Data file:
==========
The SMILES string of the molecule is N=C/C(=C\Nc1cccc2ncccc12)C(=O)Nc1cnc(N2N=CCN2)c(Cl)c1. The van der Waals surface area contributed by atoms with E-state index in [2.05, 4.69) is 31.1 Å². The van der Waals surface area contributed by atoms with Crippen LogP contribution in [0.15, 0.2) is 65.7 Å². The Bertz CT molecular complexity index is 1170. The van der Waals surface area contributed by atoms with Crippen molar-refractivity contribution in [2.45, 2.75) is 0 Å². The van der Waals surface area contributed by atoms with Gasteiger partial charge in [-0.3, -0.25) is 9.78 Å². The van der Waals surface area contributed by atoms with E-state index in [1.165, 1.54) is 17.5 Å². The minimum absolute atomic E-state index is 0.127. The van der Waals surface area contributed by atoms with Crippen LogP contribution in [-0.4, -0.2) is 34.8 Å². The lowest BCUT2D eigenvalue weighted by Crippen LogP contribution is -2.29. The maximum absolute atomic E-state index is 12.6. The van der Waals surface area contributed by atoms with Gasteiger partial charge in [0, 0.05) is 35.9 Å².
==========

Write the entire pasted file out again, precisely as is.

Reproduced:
The SMILES string of the molecule is N=C/C(=C\Nc1cccc2ncccc12)C(=O)Nc1cnc(N2N=CCN2)c(Cl)c1. The van der Waals surface area contributed by atoms with E-state index in [2.05, 4.69) is 31.1 Å². The van der Waals surface area contributed by atoms with Crippen LogP contribution in [0.15, 0.2) is 65.7 Å². The Bertz CT molecular complexity index is 1170. The van der Waals surface area contributed by atoms with Crippen molar-refractivity contribution in [2.45, 2.75) is 0 Å². The van der Waals surface area contributed by atoms with Gasteiger partial charge in [-0.3, -0.25) is 9.78 Å². The van der Waals surface area contributed by atoms with E-state index in [1.165, 1.54) is 17.5 Å². The minimum absolute atomic E-state index is 0.127. The van der Waals surface area contributed by atoms with Crippen LogP contribution in [-0.4, -0.2) is 34.8 Å². The lowest BCUT2D eigenvalue weighted by Crippen LogP contribution is -2.29. The maximum absolute atomic E-state index is 12.6. The van der Waals surface area contributed by atoms with Gasteiger partial charge in [0, 0.05) is 35.9 Å².